On the way out, I guess I just want to point out that this is an excellent moment to crystalize what "privilege" really means when we talk about "White Privilege." As I've written in the past, 99.999% of the time I'm as White as any other pink person, and enjoy all those privileges. But when I see a thing like this, history indicates I'd be a supreme fool not to take a moment to meditate on the ramifications. No American Xtian or Athiest has to do that when Amazon greets them with a big fistful of Xmas items. Simply put: "Privilege" means the privilege of not having to invest cognitive cycles in wondering who might be coming to hurt you and your children. This is why, when the fan starts getting shit-hit with things like Charlie Hebdo and Ferguson and GamerGate you need to be a little patient with us hysterical Jews and Blacks and women and whatever. We get a little worked up because, now and again we're just completely worn out waiting for the other shoe to drop.
Anyway, this isn't just a pity party for those of us who live in a protected class. This party is for you too, for you in the majority, you who sleep easy, because it's instructive of the Shape of Where We're At:
There are no more secrets.
Yeah, sure, you'll get your little bullshit secrets--that you pooped your pants a little last week, that you kissed someone you shouldn't have in 7th grade, that you've got some naked pictures, whatever. But it's not like I got paranoid yesterday; I've been paranoid for almost forty years. I've sorta made a point at keeping the word "Jew" from being associated with my name whenever I suspected it might go into structured data (in my medical records, for example). But still, Amazon found me, and they weren't even really, really looking. They don't have some sort of ideology that rewards flushing me out, they have no demagogue promising that their God Thing will lavish them with heavenly rewards for hurting me and mine, they have no cosmology that holds that I've systemically dicked them over with interest rates and business shenanigans. Amazon saw it fit to sort me out and label me "Jew" in some arcane column of some totally banal, cyclopean spreadsheet because it means an extra $5 to $10 in sales a year to them, if even. That was enough to make it worth it to Amazon. And they did it on their own, without ever violating my "rights." And if tomorrow Amazon switches business gears, and becomes the world's marketplaces for demographic lists of people instead of the world's marketplace for SF ebooks and horror anthologies and owl pellets, well I just better hope that no one running a bomb lab in Yemen or Boston or Paris decides to buy a mailing list.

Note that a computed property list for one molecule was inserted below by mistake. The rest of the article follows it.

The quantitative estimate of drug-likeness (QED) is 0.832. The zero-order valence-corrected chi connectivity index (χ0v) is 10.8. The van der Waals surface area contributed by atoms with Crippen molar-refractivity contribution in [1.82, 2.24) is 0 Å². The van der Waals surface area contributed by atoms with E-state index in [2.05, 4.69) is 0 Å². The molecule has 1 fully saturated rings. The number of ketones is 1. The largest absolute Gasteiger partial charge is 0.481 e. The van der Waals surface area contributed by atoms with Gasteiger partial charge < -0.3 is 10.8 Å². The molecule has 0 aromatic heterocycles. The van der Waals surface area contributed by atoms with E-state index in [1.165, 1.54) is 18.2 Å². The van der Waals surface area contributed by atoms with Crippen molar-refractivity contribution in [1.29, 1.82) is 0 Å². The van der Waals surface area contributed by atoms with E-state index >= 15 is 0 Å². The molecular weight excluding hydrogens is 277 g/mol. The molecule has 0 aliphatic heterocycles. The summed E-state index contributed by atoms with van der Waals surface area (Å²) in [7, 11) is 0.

Here's the thing: I was fine with being "David Erik Nelson, Jew"--because that's what I indeed am, what I've been my entire life. And for most of my life, when being a Jew has caused me grief, it has done so in association with being David Erik Nelson, as a response to something I did or said. Sure, it may not have been fair--when an Xtian gripes about Xmas, it's because everyone is stressed out; when I do so, it's because I'm a fucking whining Jew who should just be glad America tolerates me--but at least it felt personal and specific and, in some way, intelligible. When the threats came, it was because someone specifically disliked something I wrote or said or embodied.
But in Amazon's datacenter, I'm a row in a table. The index on that row is something like "CUSTOMER #2045674" and the cells include "kindle-owner" and "SF reader" and "owl pellet buyer" and "Jew" and my mailing address. Just another row, among millions--until that table gets resorted by the "Jew" column, and then I'm a box waiting to be ticked off by God-knows-who for God-knows-what-reason. Maybe they want to send me free Xanukah candles! Maybe they want to send me a bomb disguised as a printer cartridge! I guess I'll have to wait for the mail man to come and find out then! Oh brave new world that has such things in't!
All of which is to say: The data got smart faster than I did.